The South African Truth and Reconciliation Commission (SATRC) was operatively established in 1996 and operated in public for about two and a half years. Its aim was to disclose the truth about the past, reconcile the people and prevent the Apartheid past from happening again. When the Commission handed in the preliminary Final Report in October 1999, it had not accomplished the tasks set forth. Still, thousands of South Africans have not been given the support they were promised upon referred to the Commission. This thesis focuses mainly on two cases extracted from the public hearings run by the Amnesty Committee of the SATRC in Cape Town 1997, and on one case from a workshop which I took part in early 1998, in Stellenbosch outside Cape Town. Thematically I have centred on two topics: memory and narratives. In extending this thematic field I further focus on the concepts of truth, intersubjectivity, conflict and transformation.
By revealing the material from the hearings and the workshop I make explicit that the non-arbitrary narratives voiced in these intersubjective arenas aid the negotiation and recreation of memories and challenge the recorded (hi)story of South Africa. The latter necessitates a re-writing of the Master narrative of the country, and the former involves the individual subject to connect to the present and reclaim the narrative voice. Due to the segregating former regime and its constitutional rules of excluding and violating conduct, the people of the country re-experiences the traumatic past as it is compellingly opened on the stage of the SATRC. Hence, traumatic memories saturate the communicative fields and pain returns to the victimized individual. This is more than the Commission can practically manage and it is visible that reconciliation, or forgiveness even, are acts it cannot facilitate. There are moments of truth and reconciliation within the Commissioned sphere, but judged by its goals the SATRC cannot be said to have been successful.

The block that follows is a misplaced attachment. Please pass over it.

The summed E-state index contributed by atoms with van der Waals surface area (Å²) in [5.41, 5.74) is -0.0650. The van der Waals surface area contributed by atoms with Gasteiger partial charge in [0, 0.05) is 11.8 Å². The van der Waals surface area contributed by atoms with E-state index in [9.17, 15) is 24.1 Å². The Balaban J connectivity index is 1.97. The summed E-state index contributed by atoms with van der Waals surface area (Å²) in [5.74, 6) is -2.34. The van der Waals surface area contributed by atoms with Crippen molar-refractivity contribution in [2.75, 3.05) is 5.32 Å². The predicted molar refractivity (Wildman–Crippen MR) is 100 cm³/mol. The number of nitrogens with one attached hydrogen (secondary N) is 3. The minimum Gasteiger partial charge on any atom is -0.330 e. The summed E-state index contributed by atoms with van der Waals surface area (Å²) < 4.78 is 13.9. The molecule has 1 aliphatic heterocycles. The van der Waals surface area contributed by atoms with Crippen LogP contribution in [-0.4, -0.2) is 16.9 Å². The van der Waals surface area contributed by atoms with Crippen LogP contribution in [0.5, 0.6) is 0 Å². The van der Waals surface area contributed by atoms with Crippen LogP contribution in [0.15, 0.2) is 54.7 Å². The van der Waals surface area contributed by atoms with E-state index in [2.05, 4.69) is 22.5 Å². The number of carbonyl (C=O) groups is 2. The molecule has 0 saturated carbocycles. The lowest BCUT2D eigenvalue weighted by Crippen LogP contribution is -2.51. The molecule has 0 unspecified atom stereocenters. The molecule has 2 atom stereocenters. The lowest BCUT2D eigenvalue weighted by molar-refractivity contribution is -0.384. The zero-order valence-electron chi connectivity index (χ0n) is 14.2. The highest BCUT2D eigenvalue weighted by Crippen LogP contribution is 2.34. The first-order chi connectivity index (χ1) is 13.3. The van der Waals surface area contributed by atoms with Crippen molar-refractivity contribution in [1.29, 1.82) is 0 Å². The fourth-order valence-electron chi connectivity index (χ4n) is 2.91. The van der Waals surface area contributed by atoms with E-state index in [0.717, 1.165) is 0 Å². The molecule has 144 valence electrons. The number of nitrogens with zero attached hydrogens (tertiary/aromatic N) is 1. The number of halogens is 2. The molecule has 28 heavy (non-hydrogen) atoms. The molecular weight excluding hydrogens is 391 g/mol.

The individual has to turn to other forums in order to heal traumatic memories, and the workshop case exemplifies a socially intimate "healing of memories" project. In this context the Self is acknowledged and the internal "thou" may surface in a secure intersubjective field. The contrast to the public SATRC with all its recording equipment and staged performances is striking. As the Commission cannot enter the private sphere of the workshop, the individual cannot experience her/his uniqueness during the broadcasted public hearing, except very infrequent, I argue. However, the Commission has instigated a commemorative project of paramount importance and for which it will be remembered.